PRIME MINISTER Benjamin Netanyahu meets Sultan Qaboos bin Said in Oman..
(photo credit: GPO/REUTERS)
As the prospect of an imminent resolution to the Israeli-Palestinian conflict looks as bleak as ever, there have at least been some positive developments in the relationship between Israel and members of the Arab world in recent weeks, particularly with the states along the Persian Gulf.
On Friday, October 26, it emerged that Prime Minister Benjamin Netanyahu had made an historic official state visit to Oman, accompanied by his wife Sara and a delegation of government and security officials that included the director of Mossad Yossi Cohen and Foreign Ministry Director-General Yuval Rotem. Netanyahu was received by the Sultan of Oman, Qaboos bin Said, and the two leaders discussed “ways to advance the peace process in the Middle East” and other issues of “joint interest.”
This was the first visit to Oman by an Israeli prime minister since Shimon Peres opened trade offices there in 1996 and the recent visit was hailed by the Prime Minister’s Office as “a significant step in implementing the policy outlined by Prime Minister Netanyahu on deepening relations with the states of the region while leveraging Israel’s advantages in security, technology and economic matters.”
The following week, Israel’s Transport and Intelligence Minister Israel Katz also departed for Oman on an official state visit, this time to take part in an international transportation conference and to pitch his proposal for a railway project that would link the Gulf and the Mediterranean via Israel. The Tracks for Regional Peace initiative, Katz said, would “create an additional trade route in the region, which is shorter, faster and cheaper, and will contribute to the economies of Jordan, the Palestinians, who will also be connected to the initiative, Israel, Saudi Arabia and the Gulf states – and in the future Iraq as well.” It seems that Israel’s Transport and Intel Minister is no stranger to offering unconventional transportation options to his country’s Arab neighbors, having previously announced his intention to build a seaport off the coast of Gaza that would “provide Gaza with an economic and humanitarian gateway to the world without endangering Israeli security.”
However outlandish Katz’s Tracks for Regional Peace initiative may seem, it clearly demonstrates Israel’s desire to “bridge the Gulf” and fashion greater co-operation with the Arab Middle East.
But it is not only in Oman where Israel has been “bridging the Gulf” of late. Miri Regev, Israel’s Culture and Sports Munster, recently embarked on a trip to the United Arab Emirates to watch Israel perform at the Abu Dhabi Grand Slam of judo, a year after the Israeli team was subject to appalling (but not altogether surprising) bigotry at the same tournament. Whenever an Israeli athlete won a medal at the Abu Dhabi Grand Slam last year, the organizers refused to allow “Hatikvah,” Israel’s national anthem, to be played at the podium, or for the Israeli flag to fly above; instead, the anthem of the International Judo Federation (IJF) was played and the Federation’s flag was raised over the podium in Israel’s place. For a short time, the Israeli flag didn’t even appear in the official standings on the IJF website, and was again substituted for the IJF flag.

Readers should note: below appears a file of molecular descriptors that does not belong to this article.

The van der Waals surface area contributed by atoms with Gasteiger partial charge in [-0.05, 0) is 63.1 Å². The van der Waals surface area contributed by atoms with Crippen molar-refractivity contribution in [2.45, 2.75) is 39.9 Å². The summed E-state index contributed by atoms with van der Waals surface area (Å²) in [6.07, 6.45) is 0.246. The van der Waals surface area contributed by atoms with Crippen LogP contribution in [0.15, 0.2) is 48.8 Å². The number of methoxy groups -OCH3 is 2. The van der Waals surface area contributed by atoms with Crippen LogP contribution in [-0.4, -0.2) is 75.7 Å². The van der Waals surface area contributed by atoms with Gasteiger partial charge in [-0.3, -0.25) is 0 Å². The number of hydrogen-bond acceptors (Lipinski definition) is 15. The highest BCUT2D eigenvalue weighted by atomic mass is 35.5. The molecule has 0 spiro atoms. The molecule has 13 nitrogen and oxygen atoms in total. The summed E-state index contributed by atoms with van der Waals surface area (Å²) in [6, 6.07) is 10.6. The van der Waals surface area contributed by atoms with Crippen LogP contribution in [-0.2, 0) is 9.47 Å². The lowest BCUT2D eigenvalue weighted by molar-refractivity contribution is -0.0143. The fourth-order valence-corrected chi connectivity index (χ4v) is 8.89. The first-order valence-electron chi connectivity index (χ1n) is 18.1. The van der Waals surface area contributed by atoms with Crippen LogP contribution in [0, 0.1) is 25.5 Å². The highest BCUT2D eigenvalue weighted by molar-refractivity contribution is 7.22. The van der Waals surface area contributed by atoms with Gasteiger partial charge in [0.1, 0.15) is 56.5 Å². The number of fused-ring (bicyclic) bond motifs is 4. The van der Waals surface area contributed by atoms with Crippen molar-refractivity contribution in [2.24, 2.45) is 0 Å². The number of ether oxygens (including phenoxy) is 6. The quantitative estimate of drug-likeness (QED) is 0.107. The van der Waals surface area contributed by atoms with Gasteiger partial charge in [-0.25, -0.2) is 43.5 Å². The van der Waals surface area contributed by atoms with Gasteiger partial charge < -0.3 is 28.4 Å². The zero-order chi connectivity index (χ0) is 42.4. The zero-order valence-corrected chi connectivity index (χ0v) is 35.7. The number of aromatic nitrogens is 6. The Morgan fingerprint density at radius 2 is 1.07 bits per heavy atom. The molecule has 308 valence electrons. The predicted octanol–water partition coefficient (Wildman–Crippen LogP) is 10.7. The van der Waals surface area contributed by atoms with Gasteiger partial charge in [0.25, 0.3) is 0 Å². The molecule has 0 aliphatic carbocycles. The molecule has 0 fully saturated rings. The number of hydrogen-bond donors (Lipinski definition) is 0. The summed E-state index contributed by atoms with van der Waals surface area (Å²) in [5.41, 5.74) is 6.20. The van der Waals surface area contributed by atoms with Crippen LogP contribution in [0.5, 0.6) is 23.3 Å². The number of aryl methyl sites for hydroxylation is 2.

But it was not only the tournament officials who exhibited their prejudice against the Jewish State. Mirroring scenes from the Rio de Janeiro Olympics the previous summer, several competitors also refused to shake the hand of their Israeli counterparts after matches, most notably Rashad Almashjar of the United Arab Emirates after his defeat to Israeli judoka Tohar Butbul. However, what a difference 12 months can make. This year in Abu Dhabi, Israeli judokas could finally celebrate their achievements by standing under an Israeli flag on the podium and listening to “Hatikvah” being played, under the eyes of their Culture and Sports Minister Miri Regev, who was in tears as she presented a gold medal to Sagi Muki.
There is undoubtedly a wind of change blowing across the Middle East, as Israeli government officials celebrate positive experiences in the United Emirates and Oman, two countries with whom Israel does not even have formal diplomatic relations. But there are some people whom you just cannot please. In an unprecedented move that provoked the ire of Palestinians, Jerusalem’s Ashkenazi Chief Rabbi Aryeh Stern approved the burial of Ala’a Qarash, a Muslim man, in a Jewish cemetery after it is alleged that he sold land to Jews, which prompted Muslim cemeteries to refuse to bury him. While the Palestinian hierarchy cannot disinherit an ancient prejudice, their Arab neighbors who were formerly anti-Israel are now seeking closer ties with the Jewish State, and this can only be good for the security of the wider Middle East.
The writer is a CAMERA fellow and a co-president of the Friends of Israel Society at University College London.
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